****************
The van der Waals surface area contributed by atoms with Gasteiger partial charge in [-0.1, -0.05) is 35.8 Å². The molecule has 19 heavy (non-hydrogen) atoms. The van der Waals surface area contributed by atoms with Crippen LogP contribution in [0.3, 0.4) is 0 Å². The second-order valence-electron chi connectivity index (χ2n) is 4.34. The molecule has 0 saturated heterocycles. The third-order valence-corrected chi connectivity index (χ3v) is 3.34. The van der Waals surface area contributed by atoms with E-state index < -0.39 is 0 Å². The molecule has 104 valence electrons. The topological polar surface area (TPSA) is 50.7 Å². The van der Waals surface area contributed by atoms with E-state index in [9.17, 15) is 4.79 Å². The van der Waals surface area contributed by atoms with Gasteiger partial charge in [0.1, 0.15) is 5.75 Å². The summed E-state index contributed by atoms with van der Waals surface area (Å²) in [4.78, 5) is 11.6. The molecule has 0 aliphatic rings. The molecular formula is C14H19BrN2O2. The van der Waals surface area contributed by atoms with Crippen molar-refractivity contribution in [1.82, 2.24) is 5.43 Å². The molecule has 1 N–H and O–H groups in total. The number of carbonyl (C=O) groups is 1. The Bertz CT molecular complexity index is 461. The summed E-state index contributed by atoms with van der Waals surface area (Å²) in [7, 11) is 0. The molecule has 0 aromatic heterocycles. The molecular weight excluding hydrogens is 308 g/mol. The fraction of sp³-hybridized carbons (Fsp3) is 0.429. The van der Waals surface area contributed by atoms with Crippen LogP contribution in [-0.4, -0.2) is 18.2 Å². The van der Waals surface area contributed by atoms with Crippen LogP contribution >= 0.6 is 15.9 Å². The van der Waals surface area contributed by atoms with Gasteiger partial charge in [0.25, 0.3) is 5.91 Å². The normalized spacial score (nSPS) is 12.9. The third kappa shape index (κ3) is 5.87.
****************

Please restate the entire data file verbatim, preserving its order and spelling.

The van der Waals surface area contributed by atoms with Gasteiger partial charge in [-0.1, -0.05) is 35.8 Å². The molecule has 19 heavy (non-hydrogen) atoms. The van der Waals surface area contributed by atoms with Crippen LogP contribution in [0.3, 0.4) is 0 Å². The second-order valence-electron chi connectivity index (χ2n) is 4.34. The molecule has 0 saturated heterocycles. The third-order valence-corrected chi connectivity index (χ3v) is 3.34. The van der Waals surface area contributed by atoms with E-state index < -0.39 is 0 Å². The molecule has 104 valence electrons. The topological polar surface area (TPSA) is 50.7 Å². The van der Waals surface area contributed by atoms with E-state index in [9.17, 15) is 4.79 Å². The van der Waals surface area contributed by atoms with Gasteiger partial charge in [0.1, 0.15) is 5.75 Å². The summed E-state index contributed by atoms with van der Waals surface area (Å²) in [4.78, 5) is 11.6. The molecule has 0 aliphatic rings. The molecular formula is C14H19BrN2O2. The van der Waals surface area contributed by atoms with Crippen molar-refractivity contribution in [1.82, 2.24) is 5.43 Å². The molecule has 1 N–H and O–H groups in total. The number of carbonyl (C=O) groups is 1. The Bertz CT molecular complexity index is 461. The summed E-state index contributed by atoms with van der Waals surface area (Å²) in [7, 11) is 0. The molecule has 0 aromatic heterocycles. The molecular weight excluding hydrogens is 308 g/mol. The fraction of sp³-hybridized carbons (Fsp3) is 0.429. The van der Waals surface area contributed by atoms with Crippen LogP contribution in [-0.4, -0.2) is 18.2 Å². The van der Waals surface area contributed by atoms with Crippen LogP contribution >= 0.6 is 15.9 Å². The van der Waals surface area contributed by atoms with Gasteiger partial charge in [0.25, 0.3) is 5.91 Å². The normalized spacial score (nSPS) is 12.9. The third kappa shape index (κ3) is 5.87.